Wollongong residents have reason to feel much safer during a night on the town, the region recording NSW’s biggest drop in assaults at licensed premises.
Data from the NSW Bureau of Crime Statistics and Research shows a marked drop in assaults in or near licensed premises in Wollongong, with 2012’s figure of 165 incidents the lowest in the region since 1995.
The improvement has been attributed to a number of initiatives, not least of which is a co-operative approach and open communication between police, Wollongong council and venues.
“What we’re seeing in Wollongong is the success when local hotels work with police and government through local liquor accords, and hoteliers take a proactive approach in targeting individuals who cause problems,” NSW CEO of the Australian Hotels Association, Paul Nicolaou, said.
Since a high of 260 assaults in 2008, assaults on or near licensed premises have dropped almost every year.
Mr Nicolaou said the 38per cent drop since 2008 was the biggest improvement in the state.
“It’s been a partnership between the venues, council and police to reduce alcohol-related assaults, with the focus particularly in the CBD,” Wollongong crime manager Detective Inspector Tim Beattie said.
“Around particular events and functions, we work hard to communicate with venues and ensure police have a high level of proactivity around those venues.”
Insp Beattie said the CCTV cameras in the CBD and Crown Street Mall were a “godsend” in monitoring assaults and those affected by alcohol, also citing transportation and migration routes between nightlife venues as factors in the dropping assault rates.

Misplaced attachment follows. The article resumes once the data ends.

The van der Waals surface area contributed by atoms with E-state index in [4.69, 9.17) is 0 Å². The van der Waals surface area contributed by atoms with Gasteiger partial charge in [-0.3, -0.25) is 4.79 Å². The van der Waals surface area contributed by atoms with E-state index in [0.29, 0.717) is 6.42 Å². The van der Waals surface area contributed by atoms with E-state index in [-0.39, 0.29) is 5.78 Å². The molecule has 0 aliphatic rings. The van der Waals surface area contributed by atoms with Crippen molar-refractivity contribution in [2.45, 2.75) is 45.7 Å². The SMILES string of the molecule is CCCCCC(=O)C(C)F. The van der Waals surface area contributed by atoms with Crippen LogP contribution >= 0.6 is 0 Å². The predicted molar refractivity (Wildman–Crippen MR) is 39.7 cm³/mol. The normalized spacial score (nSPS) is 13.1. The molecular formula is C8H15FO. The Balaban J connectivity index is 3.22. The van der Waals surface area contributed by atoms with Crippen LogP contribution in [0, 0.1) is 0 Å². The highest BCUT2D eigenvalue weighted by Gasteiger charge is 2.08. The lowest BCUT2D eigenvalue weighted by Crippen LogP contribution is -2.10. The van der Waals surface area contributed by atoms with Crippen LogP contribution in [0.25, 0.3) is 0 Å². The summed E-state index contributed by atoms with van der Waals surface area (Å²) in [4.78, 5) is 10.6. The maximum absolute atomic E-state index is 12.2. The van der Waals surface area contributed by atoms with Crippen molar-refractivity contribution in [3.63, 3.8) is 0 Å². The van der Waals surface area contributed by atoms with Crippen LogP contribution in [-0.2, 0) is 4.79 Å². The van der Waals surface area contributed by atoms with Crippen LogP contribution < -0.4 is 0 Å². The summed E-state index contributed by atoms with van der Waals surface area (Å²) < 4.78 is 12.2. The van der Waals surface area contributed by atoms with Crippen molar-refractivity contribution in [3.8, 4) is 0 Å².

“We’re working with security in the mall to co-ordinate resources and defuse issues before they arise, and ensuring venues abide by responsible alcohol practices,” he said.
“We hold compliance operations regularly to ensure venues comply, and largely they do. More often than not, we resolve issues by good planning.”
The recent figures are a marked improvement for the region, which in 2009 had the second most violent venue in the state in the Glasshouse Tavern, and a total of nine venues on the top 100 list for assault figures.
Mr Nicolaou cited increased security presence, and promoting awareness of a $550 on-the-spot fine for refusing to leave a venue, as measures contributing to improving assault rates.
“We’re also improving cab ranks and queues at venues, and banning people from venues too,” he said.
Paul Anzani, from the Hotel Illawarra, said communication with police, tighter restrictions and a zero-tolerance approach to alcohol issues had combined to make Wollongong pubs and clubs safer.
“The data is encouraging signs of the hard work put in by venues and police,” he said.
“Licensed venues are being proactive with our liquor accords. I also think the message is slowly getting through that people have responsibility for their behaviour.”
He cited the hotel’s region-first ID scanning technology and indoor smoking area to keep people off the street as simple measures that could be implemented across Wollongong to reduce issues.
Mr Anzani said the contentious issue of ‘‘pre-fuelling’’, or drinking heavily at home before arriving at a venue, was one venues were now working to address.